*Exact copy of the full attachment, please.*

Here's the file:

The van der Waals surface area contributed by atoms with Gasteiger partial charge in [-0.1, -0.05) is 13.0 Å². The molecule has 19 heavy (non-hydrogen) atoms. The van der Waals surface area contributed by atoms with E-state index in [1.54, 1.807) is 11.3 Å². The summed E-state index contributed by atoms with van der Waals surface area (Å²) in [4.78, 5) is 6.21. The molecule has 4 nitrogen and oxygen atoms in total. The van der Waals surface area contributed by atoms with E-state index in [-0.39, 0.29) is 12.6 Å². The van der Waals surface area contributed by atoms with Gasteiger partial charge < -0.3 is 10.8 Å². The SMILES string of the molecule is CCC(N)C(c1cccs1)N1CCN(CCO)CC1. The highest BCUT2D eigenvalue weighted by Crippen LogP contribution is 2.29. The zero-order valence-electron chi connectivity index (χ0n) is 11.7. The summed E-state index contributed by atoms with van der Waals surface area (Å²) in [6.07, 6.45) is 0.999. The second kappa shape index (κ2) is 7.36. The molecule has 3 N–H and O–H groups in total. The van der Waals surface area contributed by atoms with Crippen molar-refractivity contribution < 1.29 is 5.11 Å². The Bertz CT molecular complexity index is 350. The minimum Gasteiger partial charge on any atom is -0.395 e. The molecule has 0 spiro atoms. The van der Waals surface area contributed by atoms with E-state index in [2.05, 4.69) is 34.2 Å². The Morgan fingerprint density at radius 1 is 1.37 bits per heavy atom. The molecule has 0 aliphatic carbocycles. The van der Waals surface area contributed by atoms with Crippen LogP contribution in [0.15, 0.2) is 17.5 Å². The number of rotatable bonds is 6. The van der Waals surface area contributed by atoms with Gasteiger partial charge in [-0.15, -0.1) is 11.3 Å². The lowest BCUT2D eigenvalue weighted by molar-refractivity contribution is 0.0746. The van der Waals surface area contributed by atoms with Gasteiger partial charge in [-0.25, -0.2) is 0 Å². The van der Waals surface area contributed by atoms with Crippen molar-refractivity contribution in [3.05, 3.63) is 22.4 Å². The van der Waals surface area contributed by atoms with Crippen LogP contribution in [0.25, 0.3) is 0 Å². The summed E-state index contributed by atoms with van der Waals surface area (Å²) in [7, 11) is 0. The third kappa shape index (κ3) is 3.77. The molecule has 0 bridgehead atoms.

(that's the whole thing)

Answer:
The van der Waals surface area contributed by atoms with Gasteiger partial charge in [-0.1, -0.05) is 13.0 Å². The molecule has 19 heavy (non-hydrogen) atoms. The van der Waals surface area contributed by atoms with E-state index in [1.54, 1.807) is 11.3 Å². The summed E-state index contributed by atoms with van der Waals surface area (Å²) in [4.78, 5) is 6.21. The molecule has 4 nitrogen and oxygen atoms in total. The van der Waals surface area contributed by atoms with E-state index in [-0.39, 0.29) is 12.6 Å². The van der Waals surface area contributed by atoms with Gasteiger partial charge < -0.3 is 10.8 Å². The SMILES string of the molecule is CCC(N)C(c1cccs1)N1CCN(CCO)CC1. The highest BCUT2D eigenvalue weighted by Crippen LogP contribution is 2.29. The zero-order valence-electron chi connectivity index (χ0n) is 11.7. The summed E-state index contributed by atoms with van der Waals surface area (Å²) in [6.07, 6.45) is 0.999. The second kappa shape index (κ2) is 7.36. The molecule has 3 N–H and O–H groups in total. The van der Waals surface area contributed by atoms with Crippen molar-refractivity contribution < 1.29 is 5.11 Å². The Bertz CT molecular complexity index is 350. The minimum Gasteiger partial charge on any atom is -0.395 e. The molecule has 0 spiro atoms. The van der Waals surface area contributed by atoms with E-state index in [2.05, 4.69) is 34.2 Å². The Morgan fingerprint density at radius 1 is 1.37 bits per heavy atom. The molecule has 0 aliphatic carbocycles. The van der Waals surface area contributed by atoms with Crippen LogP contribution in [0.15, 0.2) is 17.5 Å². The number of rotatable bonds is 6. The van der Waals surface area contributed by atoms with Gasteiger partial charge in [-0.15, -0.1) is 11.3 Å². The lowest BCUT2D eigenvalue weighted by molar-refractivity contribution is 0.0746. The van der Waals surface area contributed by atoms with Gasteiger partial charge in [-0.25, -0.2) is 0 Å². The van der Waals surface area contributed by atoms with Crippen molar-refractivity contribution in [3.05, 3.63) is 22.4 Å². The van der Waals surface area contributed by atoms with Crippen LogP contribution in [0.25, 0.3) is 0 Å². The summed E-state index contributed by atoms with van der Waals surface area (Å²) in [7, 11) is 0. The third kappa shape index (κ3) is 3.77. The molecule has 0 bridgehead atoms.